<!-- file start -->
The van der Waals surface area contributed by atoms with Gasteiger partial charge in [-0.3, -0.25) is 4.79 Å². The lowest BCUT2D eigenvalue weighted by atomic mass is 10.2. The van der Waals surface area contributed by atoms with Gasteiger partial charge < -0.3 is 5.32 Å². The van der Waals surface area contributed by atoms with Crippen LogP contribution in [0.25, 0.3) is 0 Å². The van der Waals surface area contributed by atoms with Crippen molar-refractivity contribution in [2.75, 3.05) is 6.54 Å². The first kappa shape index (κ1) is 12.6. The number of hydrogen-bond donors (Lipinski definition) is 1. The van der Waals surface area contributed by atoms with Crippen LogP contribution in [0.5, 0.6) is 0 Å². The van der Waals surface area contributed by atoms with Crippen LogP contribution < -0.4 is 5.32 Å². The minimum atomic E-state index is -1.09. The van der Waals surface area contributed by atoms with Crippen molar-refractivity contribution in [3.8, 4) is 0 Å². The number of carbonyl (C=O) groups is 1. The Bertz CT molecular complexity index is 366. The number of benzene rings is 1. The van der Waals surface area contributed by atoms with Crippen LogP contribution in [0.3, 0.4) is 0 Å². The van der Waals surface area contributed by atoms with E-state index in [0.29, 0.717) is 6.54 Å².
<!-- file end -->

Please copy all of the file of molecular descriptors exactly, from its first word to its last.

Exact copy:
The van der Waals surface area contributed by atoms with Gasteiger partial charge in [-0.3, -0.25) is 4.79 Å². The lowest BCUT2D eigenvalue weighted by atomic mass is 10.2. The van der Waals surface area contributed by atoms with Gasteiger partial charge < -0.3 is 5.32 Å². The van der Waals surface area contributed by atoms with Crippen LogP contribution in [0.25, 0.3) is 0 Å². The van der Waals surface area contributed by atoms with Crippen molar-refractivity contribution in [2.75, 3.05) is 6.54 Å². The first kappa shape index (κ1) is 12.6. The number of hydrogen-bond donors (Lipinski definition) is 1. The van der Waals surface area contributed by atoms with Crippen LogP contribution in [0.5, 0.6) is 0 Å². The van der Waals surface area contributed by atoms with Crippen LogP contribution < -0.4 is 5.32 Å². The minimum atomic E-state index is -1.09. The van der Waals surface area contributed by atoms with Crippen molar-refractivity contribution in [3.8, 4) is 0 Å². The number of carbonyl (C=O) groups is 1. The Bertz CT molecular complexity index is 366. The number of benzene rings is 1. The van der Waals surface area contributed by atoms with Crippen LogP contribution in [0.3, 0.4) is 0 Å². The van der Waals surface area contributed by atoms with E-state index in [0.29, 0.717) is 6.54 Å².